Wondering about Fan Fiction

Fan fiction is material created by fans of a piece of work rather than the owners or creators.  Movies, television shows and books all have fans that have spun off their own stories, drawings, movies and more.  The fans take characters created by another on new adventures, some within canonical fictional universe, some decidedly not.  Very few of them are given permission to take leave in this way.

Now those who have been reading each month may be scratching their heads here saying, “Wait a minute.  Fan fiction sounds an awful lot like a derivative work, and didn’t earlier posts say something about copyright holders being able to control who makes such derivative works?”  Why yes, earlier posts did say just that. Thanks for noticing.  So what gives?  Does fan fiction not count as derivative works?  Are all of these infringing?

The answer is generally, yeah, they are infringing.  Unless the fan received permission to create the work, it is likely infringing if the original work is copyrighted.  As we discussed previously, if the work is in the public domain, you can create derivatives at will.  That means if you want to write some fan fiction based on Dr. Jekyll, go bananas.  But if you turn to Dr. Who, you are likely infringing some copyrights and trademarks.

Now you’re asking, “If it is infringing, then why is there so much?  Don’t they get in trouble?”  Some of them do get in trouble, others are encouraged.  It all depends on the copyright holder.  Joss Whedon, for example, loves fan fiction. According lots of quote sites, but no discernable source, Mr. Whedon said, “There’s a time and place for everything, and I believe it’s called ‘fan fiction’.”  One reason they are often so accommodating is that the fans creating such material are often superfans.  They are the ones buying the gear and calling the networks to keep the show on the air.  You want those people with you not against you.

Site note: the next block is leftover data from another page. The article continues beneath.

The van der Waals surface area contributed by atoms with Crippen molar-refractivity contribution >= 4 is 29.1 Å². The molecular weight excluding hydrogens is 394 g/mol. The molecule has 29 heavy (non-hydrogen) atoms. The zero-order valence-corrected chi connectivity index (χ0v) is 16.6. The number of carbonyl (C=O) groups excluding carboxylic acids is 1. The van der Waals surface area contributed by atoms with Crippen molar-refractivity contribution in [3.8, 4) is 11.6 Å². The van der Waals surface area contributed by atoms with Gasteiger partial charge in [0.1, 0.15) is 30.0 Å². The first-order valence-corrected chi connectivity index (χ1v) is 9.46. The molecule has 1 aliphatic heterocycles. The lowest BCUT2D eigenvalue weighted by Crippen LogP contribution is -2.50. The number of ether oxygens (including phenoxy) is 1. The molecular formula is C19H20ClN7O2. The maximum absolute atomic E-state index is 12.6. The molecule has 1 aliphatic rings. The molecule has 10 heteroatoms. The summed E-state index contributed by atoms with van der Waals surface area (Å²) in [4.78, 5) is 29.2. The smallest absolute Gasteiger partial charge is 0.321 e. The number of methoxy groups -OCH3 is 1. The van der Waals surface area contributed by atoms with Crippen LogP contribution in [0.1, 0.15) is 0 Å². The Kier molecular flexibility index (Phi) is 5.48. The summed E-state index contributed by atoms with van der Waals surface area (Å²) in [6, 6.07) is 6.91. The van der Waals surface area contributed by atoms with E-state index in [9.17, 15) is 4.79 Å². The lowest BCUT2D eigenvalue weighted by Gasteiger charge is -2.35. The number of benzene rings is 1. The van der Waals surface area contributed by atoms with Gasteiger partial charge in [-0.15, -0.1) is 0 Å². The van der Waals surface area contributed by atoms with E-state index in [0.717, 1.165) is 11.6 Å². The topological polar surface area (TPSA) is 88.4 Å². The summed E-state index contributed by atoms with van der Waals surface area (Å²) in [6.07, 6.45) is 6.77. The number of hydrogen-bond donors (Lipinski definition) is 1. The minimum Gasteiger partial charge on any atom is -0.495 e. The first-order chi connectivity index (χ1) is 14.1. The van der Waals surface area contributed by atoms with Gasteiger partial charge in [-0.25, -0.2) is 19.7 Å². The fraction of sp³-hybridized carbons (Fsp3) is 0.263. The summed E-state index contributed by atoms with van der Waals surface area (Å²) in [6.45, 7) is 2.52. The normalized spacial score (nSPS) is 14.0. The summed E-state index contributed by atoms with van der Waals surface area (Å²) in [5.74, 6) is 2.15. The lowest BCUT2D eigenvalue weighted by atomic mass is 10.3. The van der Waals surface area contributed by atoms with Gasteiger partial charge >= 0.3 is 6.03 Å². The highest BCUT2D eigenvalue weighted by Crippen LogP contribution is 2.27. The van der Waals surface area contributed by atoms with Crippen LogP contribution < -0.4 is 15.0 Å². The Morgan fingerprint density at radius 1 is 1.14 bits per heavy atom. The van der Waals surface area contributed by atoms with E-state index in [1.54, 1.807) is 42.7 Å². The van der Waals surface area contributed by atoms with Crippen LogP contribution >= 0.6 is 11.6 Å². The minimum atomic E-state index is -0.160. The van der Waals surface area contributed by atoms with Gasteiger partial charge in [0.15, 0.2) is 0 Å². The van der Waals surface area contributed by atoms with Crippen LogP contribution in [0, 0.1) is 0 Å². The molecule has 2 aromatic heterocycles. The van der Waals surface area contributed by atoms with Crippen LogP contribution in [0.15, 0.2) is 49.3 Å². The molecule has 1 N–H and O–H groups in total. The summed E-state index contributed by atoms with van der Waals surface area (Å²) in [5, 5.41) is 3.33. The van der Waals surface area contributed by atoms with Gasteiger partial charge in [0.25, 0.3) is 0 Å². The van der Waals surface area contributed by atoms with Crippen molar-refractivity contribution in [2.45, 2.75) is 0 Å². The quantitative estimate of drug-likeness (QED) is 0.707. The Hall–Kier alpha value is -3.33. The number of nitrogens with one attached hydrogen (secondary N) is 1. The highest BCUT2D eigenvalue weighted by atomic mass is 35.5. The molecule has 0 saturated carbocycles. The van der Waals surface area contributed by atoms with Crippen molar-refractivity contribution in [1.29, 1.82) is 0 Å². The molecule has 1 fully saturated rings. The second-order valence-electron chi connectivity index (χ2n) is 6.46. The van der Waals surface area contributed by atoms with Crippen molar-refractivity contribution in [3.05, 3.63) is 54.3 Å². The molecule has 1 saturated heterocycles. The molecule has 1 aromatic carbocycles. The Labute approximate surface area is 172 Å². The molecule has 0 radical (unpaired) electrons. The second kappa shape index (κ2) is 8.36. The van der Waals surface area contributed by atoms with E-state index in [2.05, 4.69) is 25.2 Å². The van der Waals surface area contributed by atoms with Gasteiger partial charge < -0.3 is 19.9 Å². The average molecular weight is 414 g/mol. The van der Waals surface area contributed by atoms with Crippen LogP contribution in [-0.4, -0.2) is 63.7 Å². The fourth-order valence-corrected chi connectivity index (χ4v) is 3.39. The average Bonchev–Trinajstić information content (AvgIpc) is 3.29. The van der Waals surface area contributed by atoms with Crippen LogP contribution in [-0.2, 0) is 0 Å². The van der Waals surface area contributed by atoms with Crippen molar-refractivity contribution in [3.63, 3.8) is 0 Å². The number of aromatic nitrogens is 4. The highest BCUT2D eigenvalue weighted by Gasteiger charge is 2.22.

Others are a bit more circumspect and even publish rules as to what fans can do.  Many more, like JK Rowling are OK until certain story lines get a little out of hand.  Still more hate it claiming only they can take their characters on an adventure or bring others into their world.

As a copyright owner you get to choose how and when to enforce your rights.  As a fan, you may want to research the viewpoints of your universe’s creator before hitting publish.

 

Want to learn more about copyrights and trademarks? Join me at the our Strong Foundations: Intellectual Property Basics presentations.

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